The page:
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Robinson Crusoe and the Rise of the Novel in England by Sheila Dalton

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Robinson Crusoe by Daniel Defoe

The Rise of the Novel

Robinson Crusoe and the Rise of the Novel in England

by Sheila Dalton

The rise of the novel in the English language began in 18th century England, and though scholars disagree as to what the first work of fiction actually was, many cite Daniel Defoe’s Robinson Crusoe. This is a book that was wildly popular almost as soon as it was off the presses.

That Defoe is often credited with writing the first novel is ironic, given that he hated fiction, and called it a form of lying. He always asserted that Robinson Crusoe was a true account, which is stretching the point to a rather amazing degree. Certainly, the book was based in part on journals Defoe had read that were written by real castaways, but the character of Robinson Crusoe and the story itself were largely a product of the author’s unique imagination.

Why was Defoe so opposed to fiction? Many think it was the influence of his Puritan ancestors. Although Defoe himself was Presbyterian, he carried over the Puritan distaste for imaginary narratives.

With Robinson Crusoe, Defoe obviously hit a nerve in the population at large. He was the first English author to write a book that did not concern itself with mythical or Biblical figures, that told a totally new story with “the common man” as protagonist.

This was significant in the popularity of the book, and also in the rise of the novel as a literary form. The printing press, a recent invention, meant that more people had access to the printed word, and for the first time, literary endeavours were not aimed solely at the aristocratic classes.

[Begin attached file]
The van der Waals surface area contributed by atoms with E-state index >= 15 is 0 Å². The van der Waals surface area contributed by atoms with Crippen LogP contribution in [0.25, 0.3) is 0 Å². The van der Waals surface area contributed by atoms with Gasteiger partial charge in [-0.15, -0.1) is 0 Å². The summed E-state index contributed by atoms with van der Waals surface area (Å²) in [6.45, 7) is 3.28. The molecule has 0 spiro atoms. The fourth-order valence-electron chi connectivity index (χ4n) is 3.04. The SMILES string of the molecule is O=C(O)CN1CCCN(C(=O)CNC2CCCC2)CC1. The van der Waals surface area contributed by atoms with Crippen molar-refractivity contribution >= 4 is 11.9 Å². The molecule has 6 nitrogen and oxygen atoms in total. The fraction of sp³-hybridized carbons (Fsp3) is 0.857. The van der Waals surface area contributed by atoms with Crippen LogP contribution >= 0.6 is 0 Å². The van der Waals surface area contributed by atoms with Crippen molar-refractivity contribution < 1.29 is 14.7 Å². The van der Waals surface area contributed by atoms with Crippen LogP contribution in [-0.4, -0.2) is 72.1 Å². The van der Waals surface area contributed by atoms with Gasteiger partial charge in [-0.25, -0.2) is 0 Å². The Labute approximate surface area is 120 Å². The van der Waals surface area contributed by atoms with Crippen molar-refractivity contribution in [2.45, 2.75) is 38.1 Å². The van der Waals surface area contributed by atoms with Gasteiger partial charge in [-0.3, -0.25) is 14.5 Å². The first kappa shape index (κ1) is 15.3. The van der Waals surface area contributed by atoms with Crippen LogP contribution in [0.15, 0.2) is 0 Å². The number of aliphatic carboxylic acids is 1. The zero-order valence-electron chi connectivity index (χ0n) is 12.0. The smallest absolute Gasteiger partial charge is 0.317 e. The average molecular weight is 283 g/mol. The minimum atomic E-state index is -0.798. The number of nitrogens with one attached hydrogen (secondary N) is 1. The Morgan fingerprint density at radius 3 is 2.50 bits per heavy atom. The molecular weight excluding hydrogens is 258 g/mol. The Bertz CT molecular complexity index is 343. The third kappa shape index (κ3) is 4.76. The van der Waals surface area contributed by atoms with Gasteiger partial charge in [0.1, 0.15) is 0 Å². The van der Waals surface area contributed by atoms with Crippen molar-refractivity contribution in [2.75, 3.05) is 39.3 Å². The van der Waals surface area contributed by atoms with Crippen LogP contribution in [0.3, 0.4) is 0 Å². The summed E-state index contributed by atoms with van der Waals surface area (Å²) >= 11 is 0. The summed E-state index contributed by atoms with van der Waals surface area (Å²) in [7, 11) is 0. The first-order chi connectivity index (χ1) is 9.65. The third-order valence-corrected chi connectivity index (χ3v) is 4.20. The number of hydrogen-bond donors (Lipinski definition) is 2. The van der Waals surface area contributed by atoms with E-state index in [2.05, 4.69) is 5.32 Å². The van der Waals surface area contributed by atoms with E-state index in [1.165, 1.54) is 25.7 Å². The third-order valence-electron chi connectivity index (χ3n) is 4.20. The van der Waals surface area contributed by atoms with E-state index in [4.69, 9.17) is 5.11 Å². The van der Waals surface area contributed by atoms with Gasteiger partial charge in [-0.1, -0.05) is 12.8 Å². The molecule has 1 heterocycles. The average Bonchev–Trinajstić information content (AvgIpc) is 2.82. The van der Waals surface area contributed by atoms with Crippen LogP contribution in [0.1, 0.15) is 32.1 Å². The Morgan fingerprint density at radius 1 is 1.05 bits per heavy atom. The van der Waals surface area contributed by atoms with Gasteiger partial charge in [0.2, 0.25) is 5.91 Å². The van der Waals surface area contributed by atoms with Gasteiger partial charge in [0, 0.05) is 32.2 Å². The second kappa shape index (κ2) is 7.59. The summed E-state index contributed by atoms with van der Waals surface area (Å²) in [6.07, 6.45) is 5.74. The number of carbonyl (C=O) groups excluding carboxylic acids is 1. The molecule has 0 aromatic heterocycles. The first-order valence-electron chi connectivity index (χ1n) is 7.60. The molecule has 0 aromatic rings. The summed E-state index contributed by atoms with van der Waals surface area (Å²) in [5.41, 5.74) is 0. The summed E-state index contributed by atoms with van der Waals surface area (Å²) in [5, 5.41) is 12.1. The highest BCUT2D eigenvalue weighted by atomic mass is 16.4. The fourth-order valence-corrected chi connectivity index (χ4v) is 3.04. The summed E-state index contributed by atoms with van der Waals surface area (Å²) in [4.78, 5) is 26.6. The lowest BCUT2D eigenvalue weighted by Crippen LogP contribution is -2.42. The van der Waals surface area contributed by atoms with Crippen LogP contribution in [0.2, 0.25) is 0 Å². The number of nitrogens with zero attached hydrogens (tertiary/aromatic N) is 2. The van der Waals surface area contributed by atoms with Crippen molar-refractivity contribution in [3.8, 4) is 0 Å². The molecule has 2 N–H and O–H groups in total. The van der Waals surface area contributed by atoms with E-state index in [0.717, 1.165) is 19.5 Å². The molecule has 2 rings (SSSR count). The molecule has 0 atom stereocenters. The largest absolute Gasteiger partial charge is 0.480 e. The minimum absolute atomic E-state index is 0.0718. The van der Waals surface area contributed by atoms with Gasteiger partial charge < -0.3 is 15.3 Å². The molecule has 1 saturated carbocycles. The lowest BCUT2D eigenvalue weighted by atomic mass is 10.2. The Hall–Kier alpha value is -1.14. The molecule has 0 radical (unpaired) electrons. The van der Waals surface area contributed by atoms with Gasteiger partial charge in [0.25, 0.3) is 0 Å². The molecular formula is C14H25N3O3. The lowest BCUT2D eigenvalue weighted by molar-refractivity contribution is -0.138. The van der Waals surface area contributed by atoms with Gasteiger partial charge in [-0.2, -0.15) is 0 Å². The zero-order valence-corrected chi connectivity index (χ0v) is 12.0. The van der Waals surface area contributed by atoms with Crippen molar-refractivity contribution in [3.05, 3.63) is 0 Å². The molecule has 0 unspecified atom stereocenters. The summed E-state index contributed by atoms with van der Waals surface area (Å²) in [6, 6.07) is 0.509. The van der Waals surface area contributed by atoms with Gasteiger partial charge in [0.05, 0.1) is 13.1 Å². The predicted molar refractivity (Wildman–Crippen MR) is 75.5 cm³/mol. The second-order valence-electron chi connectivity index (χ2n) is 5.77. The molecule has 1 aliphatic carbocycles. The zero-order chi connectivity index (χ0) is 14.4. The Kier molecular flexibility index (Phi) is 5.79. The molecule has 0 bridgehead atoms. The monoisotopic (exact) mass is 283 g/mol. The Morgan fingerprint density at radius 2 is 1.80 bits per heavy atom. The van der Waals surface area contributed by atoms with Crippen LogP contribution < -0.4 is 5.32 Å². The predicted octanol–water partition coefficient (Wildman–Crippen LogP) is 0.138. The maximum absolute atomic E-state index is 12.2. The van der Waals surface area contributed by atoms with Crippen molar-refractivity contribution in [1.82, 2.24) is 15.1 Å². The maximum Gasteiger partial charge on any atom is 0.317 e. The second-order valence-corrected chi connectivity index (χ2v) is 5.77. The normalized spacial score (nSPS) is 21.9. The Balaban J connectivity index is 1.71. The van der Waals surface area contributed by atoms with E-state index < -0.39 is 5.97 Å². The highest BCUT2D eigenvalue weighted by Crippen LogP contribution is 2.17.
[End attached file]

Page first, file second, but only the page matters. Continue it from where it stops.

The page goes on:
It was the age of the Industrial Revolution which, while it impoverished some, was a boon to others. A new middle class was on the rise, with more discretionary funds than ever before. It was also the age of overseas expansion, with colonies such as India and America providing raw materials like cotton and tobacco, which English factories then processed and sold.

Defoe, a product of this new age, was a journalist who embraced the commercial potential of books. In other words, he recognized an opportunity, and set about the task of capitalizing on it, ignoring his own distaste for “untrue narratives” in the process, and inventing a whole new literary form almost as an aside.  Robinson Crusoe himself, with his adventurous spirit and “colonial” mentality (viz., the subjugation of Friday), reflected the temper of the times. England’s nouveau riche and the growing middle class were actively asserting their independence, and hungering for stories that reflected their own realities.

Stylistically, too, Defoe paved the way for the rise of the novel. He did not write in the flowery, ornate style characteristic of the time, but in a plain, straightforward manner that became the new standard for the English novel.

Almost in spite of himself, then, Defoe, who was responsive to the greatly enlarged reading public and unconcerned with the critical standards of the literati, paved the way for the rise of the novel. With the publication of Robinson Crusoe, he set in motion the process further developed by Samuel Richardson (Pamela) and Henry Fielding (Tom Jones), and still evolving today

 

The Girl in the Box by Sheila Dalton

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Sheila Anne Dalton is the author of The Girl in the Box, and other books. She is Canadian writer born in the UK. She attended the University of Toronto, and the University of London, England. Read more about Sheila Dalton and The Girl in the Box.

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